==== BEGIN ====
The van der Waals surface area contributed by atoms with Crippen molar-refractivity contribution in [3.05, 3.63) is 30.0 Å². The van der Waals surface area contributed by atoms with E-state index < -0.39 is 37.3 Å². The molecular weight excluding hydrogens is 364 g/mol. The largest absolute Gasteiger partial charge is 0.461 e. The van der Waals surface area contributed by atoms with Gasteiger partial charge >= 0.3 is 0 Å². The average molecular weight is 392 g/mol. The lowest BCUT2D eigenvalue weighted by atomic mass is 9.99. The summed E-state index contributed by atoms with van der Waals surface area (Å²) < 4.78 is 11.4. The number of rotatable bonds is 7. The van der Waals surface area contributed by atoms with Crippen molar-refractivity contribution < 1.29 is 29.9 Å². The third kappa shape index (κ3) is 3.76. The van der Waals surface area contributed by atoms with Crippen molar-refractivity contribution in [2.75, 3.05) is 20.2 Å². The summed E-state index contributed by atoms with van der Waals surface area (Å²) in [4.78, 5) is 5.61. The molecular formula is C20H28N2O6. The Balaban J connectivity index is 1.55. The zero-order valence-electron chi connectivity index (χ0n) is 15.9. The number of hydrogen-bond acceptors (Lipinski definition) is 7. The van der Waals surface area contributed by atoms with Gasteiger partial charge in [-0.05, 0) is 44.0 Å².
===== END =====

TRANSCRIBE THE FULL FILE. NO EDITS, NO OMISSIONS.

The van der Waals surface area contributed by atoms with Crippen molar-refractivity contribution in [3.05, 3.63) is 30.0 Å². The van der Waals surface area contributed by atoms with E-state index < -0.39 is 37.3 Å². The molecular weight excluding hydrogens is 364 g/mol. The largest absolute Gasteiger partial charge is 0.461 e. The van der Waals surface area contributed by atoms with Gasteiger partial charge >= 0.3 is 0 Å². The average molecular weight is 392 g/mol. The lowest BCUT2D eigenvalue weighted by atomic mass is 9.99. The summed E-state index contributed by atoms with van der Waals surface area (Å²) < 4.78 is 11.4. The number of rotatable bonds is 7. The van der Waals surface area contributed by atoms with Crippen molar-refractivity contribution < 1.29 is 29.9 Å². The third kappa shape index (κ3) is 3.76. The van der Waals surface area contributed by atoms with Crippen molar-refractivity contribution in [2.75, 3.05) is 20.2 Å². The summed E-state index contributed by atoms with van der Waals surface area (Å²) in [4.78, 5) is 5.61. The molecular formula is C20H28N2O6. The Balaban J connectivity index is 1.55. The zero-order valence-electron chi connectivity index (χ0n) is 15.9. The number of hydrogen-bond acceptors (Lipinski definition) is 7. The van der Waals surface area contributed by atoms with Gasteiger partial charge in [-0.05, 0) is 44.0 Å².